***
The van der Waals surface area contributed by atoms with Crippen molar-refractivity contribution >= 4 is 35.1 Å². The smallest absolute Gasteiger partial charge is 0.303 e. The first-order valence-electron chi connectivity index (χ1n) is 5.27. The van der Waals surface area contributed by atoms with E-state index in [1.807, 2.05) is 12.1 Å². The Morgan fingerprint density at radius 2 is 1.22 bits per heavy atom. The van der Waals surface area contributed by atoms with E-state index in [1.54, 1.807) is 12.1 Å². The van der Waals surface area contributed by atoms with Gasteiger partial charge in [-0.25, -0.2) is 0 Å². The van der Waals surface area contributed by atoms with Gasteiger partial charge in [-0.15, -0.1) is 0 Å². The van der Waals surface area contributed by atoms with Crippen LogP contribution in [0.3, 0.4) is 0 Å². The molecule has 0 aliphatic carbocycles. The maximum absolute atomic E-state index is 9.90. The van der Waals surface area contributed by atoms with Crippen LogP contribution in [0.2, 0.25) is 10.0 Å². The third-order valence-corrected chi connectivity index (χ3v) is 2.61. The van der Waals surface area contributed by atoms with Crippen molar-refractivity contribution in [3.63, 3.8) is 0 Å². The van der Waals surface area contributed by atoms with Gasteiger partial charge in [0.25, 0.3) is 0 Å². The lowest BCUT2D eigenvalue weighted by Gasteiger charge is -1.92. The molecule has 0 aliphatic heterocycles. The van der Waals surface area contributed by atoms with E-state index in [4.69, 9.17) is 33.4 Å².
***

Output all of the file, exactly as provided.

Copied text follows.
The van der Waals surface area contributed by atoms with Crippen molar-refractivity contribution >= 4 is 35.1 Å². The smallest absolute Gasteiger partial charge is 0.303 e. The first-order valence-electron chi connectivity index (χ1n) is 5.27. The van der Waals surface area contributed by atoms with E-state index in [1.807, 2.05) is 12.1 Å². The Morgan fingerprint density at radius 2 is 1.22 bits per heavy atom. The van der Waals surface area contributed by atoms with E-state index in [1.54, 1.807) is 12.1 Å². The van der Waals surface area contributed by atoms with Gasteiger partial charge in [-0.25, -0.2) is 0 Å². The van der Waals surface area contributed by atoms with Gasteiger partial charge in [-0.15, -0.1) is 0 Å². The van der Waals surface area contributed by atoms with Crippen LogP contribution in [0.3, 0.4) is 0 Å². The molecule has 0 aliphatic carbocycles. The maximum absolute atomic E-state index is 9.90. The van der Waals surface area contributed by atoms with Crippen LogP contribution in [0.2, 0.25) is 10.0 Å². The third-order valence-corrected chi connectivity index (χ3v) is 2.61. The van der Waals surface area contributed by atoms with Crippen molar-refractivity contribution in [3.63, 3.8) is 0 Å². The van der Waals surface area contributed by atoms with Gasteiger partial charge in [0.25, 0.3) is 0 Å². The lowest BCUT2D eigenvalue weighted by Gasteiger charge is -1.92. The molecule has 0 aliphatic heterocycles. The van der Waals surface area contributed by atoms with E-state index in [4.69, 9.17) is 33.4 Å².